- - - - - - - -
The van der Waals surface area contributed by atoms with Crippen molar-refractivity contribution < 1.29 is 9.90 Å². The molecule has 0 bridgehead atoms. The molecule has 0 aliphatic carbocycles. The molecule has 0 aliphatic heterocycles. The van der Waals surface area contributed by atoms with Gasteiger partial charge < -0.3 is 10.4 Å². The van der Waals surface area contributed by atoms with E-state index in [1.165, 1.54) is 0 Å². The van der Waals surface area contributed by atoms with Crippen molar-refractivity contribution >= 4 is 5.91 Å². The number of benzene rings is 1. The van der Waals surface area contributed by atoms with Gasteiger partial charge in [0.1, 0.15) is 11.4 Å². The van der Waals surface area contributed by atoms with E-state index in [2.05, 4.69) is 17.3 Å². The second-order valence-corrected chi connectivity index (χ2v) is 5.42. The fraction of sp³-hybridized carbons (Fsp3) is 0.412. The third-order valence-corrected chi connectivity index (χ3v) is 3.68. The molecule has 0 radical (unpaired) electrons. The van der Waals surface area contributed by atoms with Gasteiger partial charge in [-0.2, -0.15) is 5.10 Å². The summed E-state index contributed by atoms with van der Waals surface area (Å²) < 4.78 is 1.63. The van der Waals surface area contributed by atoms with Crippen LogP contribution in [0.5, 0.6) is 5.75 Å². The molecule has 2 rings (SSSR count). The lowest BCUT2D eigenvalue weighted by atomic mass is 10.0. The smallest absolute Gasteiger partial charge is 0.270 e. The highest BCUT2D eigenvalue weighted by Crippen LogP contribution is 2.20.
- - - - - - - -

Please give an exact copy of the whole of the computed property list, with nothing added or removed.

The van der Waals surface area contributed by atoms with Crippen molar-refractivity contribution < 1.29 is 9.90 Å². The molecule has 0 bridgehead atoms. The molecule has 0 aliphatic carbocycles. The molecule has 0 aliphatic heterocycles. The van der Waals surface area contributed by atoms with Gasteiger partial charge < -0.3 is 10.4 Å². The van der Waals surface area contributed by atoms with E-state index in [1.165, 1.54) is 0 Å². The van der Waals surface area contributed by atoms with Crippen molar-refractivity contribution >= 4 is 5.91 Å². The number of benzene rings is 1. The van der Waals surface area contributed by atoms with Gasteiger partial charge in [0.1, 0.15) is 11.4 Å². The van der Waals surface area contributed by atoms with E-state index in [2.05, 4.69) is 17.3 Å². The second-order valence-corrected chi connectivity index (χ2v) is 5.42. The fraction of sp³-hybridized carbons (Fsp3) is 0.412. The third-order valence-corrected chi connectivity index (χ3v) is 3.68. The molecule has 0 radical (unpaired) electrons. The van der Waals surface area contributed by atoms with Gasteiger partial charge in [-0.2, -0.15) is 5.10 Å². The summed E-state index contributed by atoms with van der Waals surface area (Å²) < 4.78 is 1.63. The van der Waals surface area contributed by atoms with Crippen LogP contribution in [0.5, 0.6) is 5.75 Å². The molecule has 2 rings (SSSR count). The lowest BCUT2D eigenvalue weighted by atomic mass is 10.0. The smallest absolute Gasteiger partial charge is 0.270 e. The highest BCUT2D eigenvalue weighted by Crippen LogP contribution is 2.20.